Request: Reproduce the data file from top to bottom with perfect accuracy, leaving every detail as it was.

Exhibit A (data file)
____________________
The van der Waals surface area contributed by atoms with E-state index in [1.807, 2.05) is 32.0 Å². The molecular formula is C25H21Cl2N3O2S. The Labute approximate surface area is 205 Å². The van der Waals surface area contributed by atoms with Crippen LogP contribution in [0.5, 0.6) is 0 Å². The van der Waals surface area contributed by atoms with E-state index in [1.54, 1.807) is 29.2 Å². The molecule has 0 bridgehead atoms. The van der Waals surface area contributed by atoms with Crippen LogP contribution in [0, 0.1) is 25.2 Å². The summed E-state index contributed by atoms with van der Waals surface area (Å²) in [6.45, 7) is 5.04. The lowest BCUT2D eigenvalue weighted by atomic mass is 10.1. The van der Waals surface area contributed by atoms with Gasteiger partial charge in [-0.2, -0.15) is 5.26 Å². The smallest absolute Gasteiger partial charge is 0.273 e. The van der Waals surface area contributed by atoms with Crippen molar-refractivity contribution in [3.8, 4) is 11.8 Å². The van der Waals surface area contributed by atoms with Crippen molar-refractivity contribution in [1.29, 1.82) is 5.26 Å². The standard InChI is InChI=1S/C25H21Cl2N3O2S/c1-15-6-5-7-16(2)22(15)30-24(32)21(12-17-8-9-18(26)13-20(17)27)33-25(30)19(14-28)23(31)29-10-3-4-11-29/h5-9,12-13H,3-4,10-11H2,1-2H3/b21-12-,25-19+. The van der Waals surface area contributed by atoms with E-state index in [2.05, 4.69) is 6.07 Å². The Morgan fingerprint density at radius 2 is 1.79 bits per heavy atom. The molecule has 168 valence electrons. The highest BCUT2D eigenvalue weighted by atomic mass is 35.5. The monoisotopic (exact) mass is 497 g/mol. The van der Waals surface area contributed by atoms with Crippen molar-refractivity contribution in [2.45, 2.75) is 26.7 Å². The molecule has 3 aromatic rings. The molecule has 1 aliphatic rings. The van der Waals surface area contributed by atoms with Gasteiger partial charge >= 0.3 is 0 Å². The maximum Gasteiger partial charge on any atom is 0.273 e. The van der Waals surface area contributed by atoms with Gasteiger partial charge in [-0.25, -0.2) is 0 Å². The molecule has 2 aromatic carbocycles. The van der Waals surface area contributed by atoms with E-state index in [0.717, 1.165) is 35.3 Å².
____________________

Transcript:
The van der Waals surface area contributed by atoms with E-state index in [1.807, 2.05) is 32.0 Å². The molecular formula is C25H21Cl2N3O2S. The Labute approximate surface area is 205 Å². The van der Waals surface area contributed by atoms with Crippen LogP contribution in [0.5, 0.6) is 0 Å². The van der Waals surface area contributed by atoms with E-state index in [1.54, 1.807) is 29.2 Å². The molecule has 0 bridgehead atoms. The van der Waals surface area contributed by atoms with Crippen LogP contribution in [0, 0.1) is 25.2 Å². The summed E-state index contributed by atoms with van der Waals surface area (Å²) in [6.45, 7) is 5.04. The lowest BCUT2D eigenvalue weighted by atomic mass is 10.1. The van der Waals surface area contributed by atoms with Gasteiger partial charge in [-0.2, -0.15) is 5.26 Å². The smallest absolute Gasteiger partial charge is 0.273 e. The van der Waals surface area contributed by atoms with Crippen molar-refractivity contribution in [3.8, 4) is 11.8 Å². The van der Waals surface area contributed by atoms with Crippen molar-refractivity contribution in [1.29, 1.82) is 5.26 Å². The standard InChI is InChI=1S/C25H21Cl2N3O2S/c1-15-6-5-7-16(2)22(15)30-24(32)21(12-17-8-9-18(26)13-20(17)27)33-25(30)19(14-28)23(31)29-10-3-4-11-29/h5-9,12-13H,3-4,10-11H2,1-2H3/b21-12-,25-19+. The van der Waals surface area contributed by atoms with E-state index in [2.05, 4.69) is 6.07 Å². The Morgan fingerprint density at radius 2 is 1.79 bits per heavy atom. The molecule has 168 valence electrons. The highest BCUT2D eigenvalue weighted by atomic mass is 35.5. The monoisotopic (exact) mass is 497 g/mol. The van der Waals surface area contributed by atoms with Crippen molar-refractivity contribution in [2.45, 2.75) is 26.7 Å². The molecule has 3 aromatic rings. The molecule has 1 aliphatic rings. The van der Waals surface area contributed by atoms with Gasteiger partial charge >= 0.3 is 0 Å². The maximum Gasteiger partial charge on any atom is 0.273 e. The van der Waals surface area contributed by atoms with Gasteiger partial charge in [-0.25, -0.2) is 0 Å². The molecule has 2 aromatic carbocycles. The van der Waals surface area contributed by atoms with E-state index in [0.717, 1.165) is 35.3 Å².